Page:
The Redundancy of Psychology

The Redundancy of Psychology

 

I was asked about 6 weeks ago to comment on 12 Jungian archetypes: the Hero, the Great Mother, the Trickster, etc., and I found myself staring at a blank page. Nothing came at all. Given that, as all other seekers who investigate their lives, I had become an expert in all aspects of the human condition from the 1980s to 2012, this truly surprised me. It was problematic for the written essay because I had to wing it and treat the subject conceptually. Jung’s final conclusion is that the ultimate state is when man, through recognising the universal archetypes within himself and working through them, realises his unity with God. Indeed, but that is dependant on the illusion of a separate self. As I wrote yesterday, there is a further step where the idea of God and self vanish leaving the condition of No-Self.

The entire gamut of Psychology is absolutely meaningless to the No-Self – there is no self present so there is no comprehension of archetypes, any type of envy (!), family dynamics or understanding of therapy. Consider also that it is only in the west that we have the extremely refined psychological thought and methodologies. In the east and 3rd world countries, people just get on with their lives guided by cultural tradition. Period. I remember in the 1990s, I was in India with my family and my husband ordered a silk jacket from the local tailor. The boss of the outfit  was running late and told me that he would slap his tailor for the delay. I was mortified and told him I would not buy from him if he touched his tailor. Imagine if that happened in the west – the boss would be hauled off by the police and put before a judge on a GBH charge!

When I was in India again in 2016, I took issue with a yogi who told a story of a young western girl who was extremely  disruptive at some ashram, I forget which. Apparently, this girl shrieked and sobbed, persistently disappeared and it was decided she had to be ejected. As the description of this girl and her behaviour was relayed, it was clear she had been extremely psychologically ill, and I and the other westerners were stunned into silence when the yogi burst into laughter describing her lunatic behaviour. I then launched into a lecture about the pandemic difficulties we have in the west with mental illness, and nothing about the disruption of the mind is laughable. Ashrams are hotbeds of psychosis anyway, and I have seen extraordinary deluded behaviour in the name of seeking God.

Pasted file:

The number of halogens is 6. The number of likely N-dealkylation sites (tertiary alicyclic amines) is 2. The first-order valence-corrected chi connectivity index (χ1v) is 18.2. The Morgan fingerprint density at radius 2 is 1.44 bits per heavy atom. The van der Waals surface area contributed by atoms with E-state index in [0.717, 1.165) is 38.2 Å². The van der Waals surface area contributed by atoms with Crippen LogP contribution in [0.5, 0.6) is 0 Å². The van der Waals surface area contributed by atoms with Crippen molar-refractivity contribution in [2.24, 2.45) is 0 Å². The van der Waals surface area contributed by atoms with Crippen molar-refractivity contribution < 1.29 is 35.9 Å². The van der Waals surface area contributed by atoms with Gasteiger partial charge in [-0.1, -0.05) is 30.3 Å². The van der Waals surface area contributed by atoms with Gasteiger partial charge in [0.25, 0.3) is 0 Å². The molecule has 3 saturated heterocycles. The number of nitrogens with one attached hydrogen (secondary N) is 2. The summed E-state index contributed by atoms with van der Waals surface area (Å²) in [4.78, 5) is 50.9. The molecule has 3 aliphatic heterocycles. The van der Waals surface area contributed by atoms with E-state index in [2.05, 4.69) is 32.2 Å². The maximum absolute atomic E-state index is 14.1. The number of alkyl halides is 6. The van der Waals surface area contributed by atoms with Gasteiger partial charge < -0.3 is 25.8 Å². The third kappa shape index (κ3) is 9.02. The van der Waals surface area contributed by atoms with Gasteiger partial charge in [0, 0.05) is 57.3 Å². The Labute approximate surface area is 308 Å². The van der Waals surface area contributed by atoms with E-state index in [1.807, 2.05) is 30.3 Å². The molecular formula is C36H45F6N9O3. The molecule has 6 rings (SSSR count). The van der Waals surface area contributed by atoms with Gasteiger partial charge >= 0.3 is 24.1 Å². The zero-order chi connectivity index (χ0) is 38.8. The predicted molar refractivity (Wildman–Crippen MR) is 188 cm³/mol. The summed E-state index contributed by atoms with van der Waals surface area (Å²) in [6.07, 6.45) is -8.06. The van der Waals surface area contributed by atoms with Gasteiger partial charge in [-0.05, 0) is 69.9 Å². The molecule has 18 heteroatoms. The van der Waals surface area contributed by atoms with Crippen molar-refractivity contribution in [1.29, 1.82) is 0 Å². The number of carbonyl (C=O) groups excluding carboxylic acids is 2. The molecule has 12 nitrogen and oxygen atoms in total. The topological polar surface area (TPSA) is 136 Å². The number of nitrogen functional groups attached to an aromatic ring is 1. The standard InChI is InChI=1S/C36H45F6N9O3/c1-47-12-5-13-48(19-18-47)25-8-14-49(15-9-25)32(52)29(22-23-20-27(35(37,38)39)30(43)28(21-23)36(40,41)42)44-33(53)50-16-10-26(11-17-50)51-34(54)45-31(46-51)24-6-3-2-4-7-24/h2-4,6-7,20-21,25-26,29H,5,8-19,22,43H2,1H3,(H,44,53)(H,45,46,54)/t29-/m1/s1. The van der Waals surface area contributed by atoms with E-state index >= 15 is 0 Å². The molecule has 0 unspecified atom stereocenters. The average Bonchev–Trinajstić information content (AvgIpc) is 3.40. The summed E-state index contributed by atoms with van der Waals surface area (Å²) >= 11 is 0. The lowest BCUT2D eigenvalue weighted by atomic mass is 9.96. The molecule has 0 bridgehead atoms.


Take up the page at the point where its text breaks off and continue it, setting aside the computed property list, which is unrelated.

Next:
I will be exploring WHAT it is that we are aiming to lose in future posts. What is the self, actually? If we can identify what all the religious and spiritual traditions are pointing to, we have a chance to be free from suffering and live life from clarity, spontaneity and lightness. In the meantime, please look at this exquisite poem by T.S. Eliot which I think point to the No-Self (non) state. As you do, please notice what happens – you will leave the familiarity of your bodily sensations, what you are doing now with your perceived problems and responsibilities. You will forget who you (think you) are – THAT is the experience of no-self.

 

We shall not cease from exploration

And the end of all our exploring

Will be to arrive where we started

And know the place for the first time.

Through the unknown, remembered gate

When the last of earth left to discover

Is that which was the beginning;

At the source of the longest river

The voice the hidden waterfall

And the children in the apple-tree

Not known, because not looked for

But heard, half-heard, in the stillness

Between two waves of the sea.

Quick now, here, now, always –

A condition of complete simplicity

(Costing not less than everything)

And all shall be well and

All manner of things shall be well

When the tongue of flames are in-folded

Into the crowned knot of fire

And the Fire and rose are one.

T.S. Eliot American (1888-1965)